My Review: If you enjoy mystery stories and Sherlock Holmes in particular, you will love this short story. The plot is quite interesting: While the currently married Dr. Watson is paying Holmes a visit, a visitor arrives, introducing himself as Count Von Kramm, an agent for a wealthy client. However, Holmes quickly deduces that he is in fact Wilhelm Gottsreich Sigismond von Ormstein, Grand Duke of Cassel-Felstein and the hereditary King of Bohemia. Realizing Holmes has seen through his guise, the King admits this and tears off his mask.
It transpires that the King is to become engaged to Clotilde Lothman von Saxe-Meiningen, a young Scandinavian princess. However, five years previous to the events of the story he had a liaison with an American opera singer, Irene Adler, while she was serving a term as prima donna of the Imperial Opera of Warsaw, who has since then retired to London. Fearful that should the strictly principled family of his fiancée learn of this impropriety, the marriage would be called off, he had sought to regain letters and a photograph of Adler and himself together, which he had sent to her during their relationship as a token. The King's agents have tried to recover the photograph through sometimes forceful means, burglary, stealing her luggage, and waylaying her. An offer to pay for the photograph and letters was also refused. With Adler threatening to send them to his future in-laws, which Von Ormstein presumes is to prevent him marrying any other woman, he makes the incognito visit to Holmes to request his help in locating and obtaining the photograph.
The photograph is described to Holmes as a cabinet (5½ by 4 inches) and therefore too bulky for a lady to carry upon her person. The King gives Holmes £1,000 (£94,300 today[1]) to cover any expenses, while saying that he "would give one of [his] provinces" to have the photograph back. Holmes asks Dr. Watson to join him at 221B Baker Street at 3 o'clock the following afternoon.
The next morning, Holmes goes out to Adler's house, disguised as a drunken out-of-work groom. He discovers from the local stable workers that Adler has a gentleman friend, the lawyer Godfrey Norton of the Inner Temple, who calls at least once a day. On this particular day, Norton comes to visit Adler, and soon afterwards, takes a cab to the Church of St. Monica in Edgware Road. Minutes later, the lady herself gets in her landau, bound for the same place. Holmes follows in a cab and, upon arriving, finds himself dragged into the church to be a witness to Norton and Adler's wedding. Curiously, they go their separate ways after the ceremony.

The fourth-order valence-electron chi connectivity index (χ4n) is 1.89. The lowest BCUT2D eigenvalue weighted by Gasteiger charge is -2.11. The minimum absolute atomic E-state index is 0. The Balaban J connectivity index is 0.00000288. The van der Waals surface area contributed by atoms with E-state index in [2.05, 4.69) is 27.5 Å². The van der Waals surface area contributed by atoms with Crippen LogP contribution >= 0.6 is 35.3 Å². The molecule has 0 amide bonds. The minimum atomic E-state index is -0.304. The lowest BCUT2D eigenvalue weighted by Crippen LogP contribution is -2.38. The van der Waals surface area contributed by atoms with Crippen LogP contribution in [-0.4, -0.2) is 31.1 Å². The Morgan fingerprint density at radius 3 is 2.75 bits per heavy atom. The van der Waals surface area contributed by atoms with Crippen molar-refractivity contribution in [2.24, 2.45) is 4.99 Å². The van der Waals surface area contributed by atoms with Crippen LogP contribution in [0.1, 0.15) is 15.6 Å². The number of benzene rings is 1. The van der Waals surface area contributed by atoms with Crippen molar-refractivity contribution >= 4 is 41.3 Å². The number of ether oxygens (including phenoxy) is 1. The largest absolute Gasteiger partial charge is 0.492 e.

Meanwhile, Watson has been waiting for Sherlock to arrive, and when Sherlock Holmes finally arrives, he starts laughing. Watson is confused and asks what is so funny, Sherlock then recounts his tale and comments he thought the situation and position he was in at the wedding was amusing. He also asks whether or not Watson is willing to participate in a scheme to figure out where the picture is hidden in Adler's house. Watson agrees, and Holmes changes into another disguise as a clergyman. The duo depart Baker Street for Adler's house.
When Holmes and Watson arrive, a group of jobless men meander throughout the street. When Adler's coach pulls up, Holmes enacts his plan. A fight breaks out between the men on the street over who gets to help Adler. Holmes rushes into the fight to protect Adler, and is seemingly struck and injured. Adler takes him into her sitting room, where Holmes motions for her to have the window opened. As Holmes lifts his hand, Watson recognizes a pre-arranged signal and tosses in a plumber's smoke rocket. While smoke billows out of the building, Watson shouts "FIRE!" and the cry is echoed up and down the street.
Holmes slips out of Adler's house and tells Watson what he saw. As Holmes expected, Adler rushed to get her most precious possession at the cry of "fire"—the photograph of herself and the King. Holmes was able to see that the picture was kept in a recess behind a sliding panel just above the right bell pull. He was unable to steal it at that moment, however, because the coachman was watching him. He explains all this to Watson before being bid good-night by a familiar-sounding youth, who promptly manages to get lost in the crowd.
The following morning, Holmes explains his findings to the King. When Holmes, Watson, and the King arrive at Adler's house, her elderly maidservant informs them that she has hastily departed for the Charing Cross railway station. Holmes quickly goes to the photograph's hiding spot, finding a photo of Irene Adler in an evening dress and a letter dated midnight and addressed to him. In the letter, Adler tells Holmes that he did very well in finding the photograph and fooling her with his disguises. She also reveals that she posed as the youth who bid Holmes good-night. Adler and Norton have fled England, but Adler has promised she keeps the photograph only as protection and not to use it against the King.